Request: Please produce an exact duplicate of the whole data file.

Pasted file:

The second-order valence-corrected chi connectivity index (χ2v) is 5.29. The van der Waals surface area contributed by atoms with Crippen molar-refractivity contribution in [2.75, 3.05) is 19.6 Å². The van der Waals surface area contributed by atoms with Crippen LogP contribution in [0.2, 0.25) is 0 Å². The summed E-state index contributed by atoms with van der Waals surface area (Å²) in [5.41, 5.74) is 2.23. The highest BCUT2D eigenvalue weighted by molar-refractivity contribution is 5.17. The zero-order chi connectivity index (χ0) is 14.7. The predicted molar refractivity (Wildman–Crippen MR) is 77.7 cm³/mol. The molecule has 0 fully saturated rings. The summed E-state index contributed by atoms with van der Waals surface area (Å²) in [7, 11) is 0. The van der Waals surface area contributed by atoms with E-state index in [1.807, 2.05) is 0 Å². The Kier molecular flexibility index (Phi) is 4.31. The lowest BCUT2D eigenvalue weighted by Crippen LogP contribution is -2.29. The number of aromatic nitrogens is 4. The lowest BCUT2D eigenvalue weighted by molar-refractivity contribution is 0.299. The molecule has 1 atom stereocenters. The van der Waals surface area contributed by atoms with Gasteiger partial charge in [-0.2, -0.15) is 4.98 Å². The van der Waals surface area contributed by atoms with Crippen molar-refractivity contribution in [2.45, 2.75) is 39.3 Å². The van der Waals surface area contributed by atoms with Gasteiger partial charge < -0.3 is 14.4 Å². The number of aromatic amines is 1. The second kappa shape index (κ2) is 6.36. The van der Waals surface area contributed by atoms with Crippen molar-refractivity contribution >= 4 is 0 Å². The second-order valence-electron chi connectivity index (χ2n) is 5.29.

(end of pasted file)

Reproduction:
The second-order valence-corrected chi connectivity index (χ2v) is 5.29. The van der Waals surface area contributed by atoms with Crippen molar-refractivity contribution in [2.75, 3.05) is 19.6 Å². The van der Waals surface area contributed by atoms with Crippen LogP contribution in [0.2, 0.25) is 0 Å². The summed E-state index contributed by atoms with van der Waals surface area (Å²) in [5.41, 5.74) is 2.23. The highest BCUT2D eigenvalue weighted by molar-refractivity contribution is 5.17. The zero-order chi connectivity index (χ0) is 14.7. The predicted molar refractivity (Wildman–Crippen MR) is 77.7 cm³/mol. The molecule has 0 fully saturated rings. The summed E-state index contributed by atoms with van der Waals surface area (Å²) in [7, 11) is 0. The van der Waals surface area contributed by atoms with E-state index in [1.807, 2.05) is 0 Å². The Kier molecular flexibility index (Phi) is 4.31. The lowest BCUT2D eigenvalue weighted by Crippen LogP contribution is -2.29. The number of aromatic nitrogens is 4. The lowest BCUT2D eigenvalue weighted by molar-refractivity contribution is 0.299. The molecule has 1 atom stereocenters. The van der Waals surface area contributed by atoms with Gasteiger partial charge in [-0.2, -0.15) is 4.98 Å². The van der Waals surface area contributed by atoms with Crippen molar-refractivity contribution in [2.45, 2.75) is 39.3 Å². The van der Waals surface area contributed by atoms with Gasteiger partial charge < -0.3 is 14.4 Å². The number of aromatic amines is 1. The second kappa shape index (κ2) is 6.36. The van der Waals surface area contributed by atoms with Crippen molar-refractivity contribution >= 4 is 0 Å². The second-order valence-electron chi connectivity index (χ2n) is 5.29.